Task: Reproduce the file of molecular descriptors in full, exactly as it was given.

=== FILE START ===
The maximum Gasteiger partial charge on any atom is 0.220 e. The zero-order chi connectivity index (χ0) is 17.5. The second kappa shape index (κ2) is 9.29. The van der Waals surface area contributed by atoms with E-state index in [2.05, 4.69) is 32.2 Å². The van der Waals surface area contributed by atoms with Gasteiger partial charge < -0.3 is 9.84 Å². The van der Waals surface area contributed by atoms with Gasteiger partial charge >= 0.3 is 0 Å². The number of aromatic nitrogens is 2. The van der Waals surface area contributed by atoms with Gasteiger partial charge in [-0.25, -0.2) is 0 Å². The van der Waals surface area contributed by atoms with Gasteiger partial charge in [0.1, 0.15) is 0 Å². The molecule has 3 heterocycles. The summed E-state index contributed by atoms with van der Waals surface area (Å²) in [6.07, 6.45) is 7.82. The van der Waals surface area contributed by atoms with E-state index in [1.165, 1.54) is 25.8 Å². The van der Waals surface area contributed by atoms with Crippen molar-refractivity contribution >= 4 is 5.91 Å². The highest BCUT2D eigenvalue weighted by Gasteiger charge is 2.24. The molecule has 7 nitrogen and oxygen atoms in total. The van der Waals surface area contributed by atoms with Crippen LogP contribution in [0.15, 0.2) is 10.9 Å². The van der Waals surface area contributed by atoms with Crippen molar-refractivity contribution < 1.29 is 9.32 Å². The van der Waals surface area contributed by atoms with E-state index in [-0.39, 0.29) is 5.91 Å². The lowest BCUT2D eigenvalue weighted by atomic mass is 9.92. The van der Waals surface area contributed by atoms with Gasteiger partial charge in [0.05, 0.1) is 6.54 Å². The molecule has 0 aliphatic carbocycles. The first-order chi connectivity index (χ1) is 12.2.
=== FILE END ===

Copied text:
The maximum Gasteiger partial charge on any atom is 0.220 e. The zero-order chi connectivity index (χ0) is 17.5. The second kappa shape index (κ2) is 9.29. The van der Waals surface area contributed by atoms with E-state index in [2.05, 4.69) is 32.2 Å². The van der Waals surface area contributed by atoms with Gasteiger partial charge < -0.3 is 9.84 Å². The van der Waals surface area contributed by atoms with Gasteiger partial charge >= 0.3 is 0 Å². The number of aromatic nitrogens is 2. The van der Waals surface area contributed by atoms with Gasteiger partial charge in [-0.25, -0.2) is 0 Å². The van der Waals surface area contributed by atoms with Gasteiger partial charge in [0.1, 0.15) is 0 Å². The molecule has 3 heterocycles. The summed E-state index contributed by atoms with van der Waals surface area (Å²) in [6.07, 6.45) is 7.82. The van der Waals surface area contributed by atoms with E-state index in [1.165, 1.54) is 25.8 Å². The van der Waals surface area contributed by atoms with Crippen molar-refractivity contribution >= 4 is 5.91 Å². The highest BCUT2D eigenvalue weighted by Gasteiger charge is 2.24. The molecule has 7 nitrogen and oxygen atoms in total. The van der Waals surface area contributed by atoms with Crippen LogP contribution in [0.15, 0.2) is 10.9 Å². The van der Waals surface area contributed by atoms with Crippen molar-refractivity contribution < 1.29 is 9.32 Å². The van der Waals surface area contributed by atoms with E-state index in [-0.39, 0.29) is 5.91 Å². The lowest BCUT2D eigenvalue weighted by atomic mass is 9.92. The van der Waals surface area contributed by atoms with Gasteiger partial charge in [0.05, 0.1) is 6.54 Å². The molecule has 0 aliphatic carbocycles. The first-order chi connectivity index (χ1) is 12.2.